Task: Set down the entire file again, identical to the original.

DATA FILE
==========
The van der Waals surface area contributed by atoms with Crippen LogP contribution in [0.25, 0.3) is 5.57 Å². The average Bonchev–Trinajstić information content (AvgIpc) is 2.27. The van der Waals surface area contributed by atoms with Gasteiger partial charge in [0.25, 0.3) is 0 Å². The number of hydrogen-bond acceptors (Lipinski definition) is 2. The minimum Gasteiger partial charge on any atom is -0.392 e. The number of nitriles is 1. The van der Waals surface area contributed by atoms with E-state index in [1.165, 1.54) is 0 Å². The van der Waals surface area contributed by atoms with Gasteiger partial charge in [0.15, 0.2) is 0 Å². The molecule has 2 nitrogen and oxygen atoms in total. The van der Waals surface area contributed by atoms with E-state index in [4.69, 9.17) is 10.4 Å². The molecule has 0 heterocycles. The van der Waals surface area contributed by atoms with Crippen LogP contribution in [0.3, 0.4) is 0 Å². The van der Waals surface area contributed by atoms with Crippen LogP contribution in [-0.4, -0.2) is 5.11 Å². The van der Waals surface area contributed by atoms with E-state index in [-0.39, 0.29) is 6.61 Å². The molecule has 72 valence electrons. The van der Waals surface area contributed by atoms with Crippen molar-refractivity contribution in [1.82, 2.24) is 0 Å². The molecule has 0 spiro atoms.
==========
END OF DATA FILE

The van der Waals surface area contributed by atoms with Crippen LogP contribution in [0.25, 0.3) is 5.57 Å². The average Bonchev–Trinajstić information content (AvgIpc) is 2.27. The van der Waals surface area contributed by atoms with Gasteiger partial charge in [0.25, 0.3) is 0 Å². The number of hydrogen-bond acceptors (Lipinski definition) is 2. The minimum Gasteiger partial charge on any atom is -0.392 e. The number of nitriles is 1. The van der Waals surface area contributed by atoms with E-state index in [1.165, 1.54) is 0 Å². The van der Waals surface area contributed by atoms with Gasteiger partial charge in [0.15, 0.2) is 0 Å². The molecule has 2 nitrogen and oxygen atoms in total. The van der Waals surface area contributed by atoms with E-state index in [4.69, 9.17) is 10.4 Å². The molecule has 0 heterocycles. The van der Waals surface area contributed by atoms with Crippen LogP contribution in [0.3, 0.4) is 0 Å². The van der Waals surface area contributed by atoms with Crippen LogP contribution in [-0.4, -0.2) is 5.11 Å². The van der Waals surface area contributed by atoms with E-state index in [-0.39, 0.29) is 6.61 Å². The molecule has 72 valence electrons. The van der Waals surface area contributed by atoms with Crippen molar-refractivity contribution in [1.82, 2.24) is 0 Å². The molecule has 0 spiro atoms.